In our efforts to be perfect even as Christ is perfect, we will find ourselves strong in some areas of discipleship but weak or struggling in others. We may have a solid gospel understanding and doctrinal foundation but still experience times of questioning and concern. We may be active in our Church callings, willing to fulfill their religious obligations but struggling with some particular commitment or commandment. We may be loving, genuine, and helpful while working to overcome some personal weaknesses or character flaws. Comprised of many members, the spiritually maturing group of Saints in LDS wards and branches provide a solid core. Assisting others while receiving strength themselves, the Saints work together to build the human soul.

The Church is a God-given vehicle for perfecting the imperfect Saints through instruction, fellowship, support, and love. It will not fail us. Rather we will fail ourselves if we do not become fully involved in God's kingdom on earth. When we strive to lift others, we all become unified and strengthened in Christ's work. As Paul told the Hebrews, "Both he that sanctifieth and they who are sanctified are all of one." (Heb. 2:11.) This "unity is the hallmark of the true Church of Christ. It is felt among our people throughout the world. As we are one, we are his." Thus, we must overcome diversity and weakness and help our fellow Saints to grow if we wish to be true members of Christ's fold.

To help build one another, we are commanded to magnify our callings and responsibilities in the Church, giving of our time, talents, and financial resources to build the kingdom of God. The responsibilities of discipleship are great and require considerable sacrifice, but the rewards of fellowship with the Saints are greater. In the Church, members find a true sense of belonging to an extended family of many brothers and sisters as they prepare for a similar, though far more perfect society in the world to come. Such fellowship brings us together until we indeed become "spiritually begotten" sons and daughters of Christ in his eternal family. (See Mosiah 5:7.) Of course, we should not help and fellowship only those in the Church; Christ reached out to anyone he could. Genuine fellowship with the Saints provides purpose and confidence in building a relationship of trust and friendship with others in the world.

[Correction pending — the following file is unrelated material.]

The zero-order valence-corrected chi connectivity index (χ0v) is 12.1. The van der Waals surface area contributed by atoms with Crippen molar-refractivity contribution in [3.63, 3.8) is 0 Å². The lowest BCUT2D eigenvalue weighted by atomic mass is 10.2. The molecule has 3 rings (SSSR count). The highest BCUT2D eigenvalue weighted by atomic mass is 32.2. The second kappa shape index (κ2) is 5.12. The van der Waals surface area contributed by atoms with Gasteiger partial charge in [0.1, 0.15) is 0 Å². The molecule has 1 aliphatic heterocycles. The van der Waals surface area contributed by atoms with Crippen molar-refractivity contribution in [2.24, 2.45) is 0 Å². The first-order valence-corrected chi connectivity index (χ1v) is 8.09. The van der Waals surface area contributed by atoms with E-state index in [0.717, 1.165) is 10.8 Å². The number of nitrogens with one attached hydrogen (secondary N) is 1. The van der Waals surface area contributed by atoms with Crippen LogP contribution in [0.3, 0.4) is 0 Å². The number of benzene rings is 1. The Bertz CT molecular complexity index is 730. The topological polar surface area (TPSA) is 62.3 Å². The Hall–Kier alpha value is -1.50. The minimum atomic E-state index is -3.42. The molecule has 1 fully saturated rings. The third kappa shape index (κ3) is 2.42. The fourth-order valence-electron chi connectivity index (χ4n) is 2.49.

Starting with six men in 1830, the Church grew to six hundred and seventy thousand by 1930. By 1990, over six hundred and fifty thousand names a year were being added to the Church rolls annually. Of course, a number of names were taken off the Church rolls each year as people died or left the Church, but the rate of those coming in was so much greater than those leaving that the Church grew by five hundred and eighty thousand in 1988 alone.

Even more important than the count of babies and baptisms is the establishment of LDS stakes, which is a sign of genuine Church growth because it indicates Melchizedek priesthood strength, membership stability, and leadership maturity in any given area. For example, enough members come into the Church every two-and-a-half days to fill a stake of three thousand eight hundred members, but the spiritual maturity rate is slower, with a new stake being organized every four days or so.

In first century following the Restoration, the first one hundred stakes were organized over a period of ninety-eight years. After World War I and during the Great Depression, the rate of growth quickened to about one new stake every six to eight months. For example, in the decade surrounding the one hundredth birthday of the Church (from 1926 to 1935), a total of twenty-two new stakes were organized. All of these stakes were formed in the Rocky Mountains alongside the Mormon pioneer colonies from Alberta, Canada, and northern Mexico. After 1950, the rate increased to almost one new stake monthly, with the two hundredth stake being organized in 1952. In the 1960s, usually two new stakes were created each month, with the three hundredth stake being established in 1960, the four hundredth in 1964, and the five hundredth in 1970.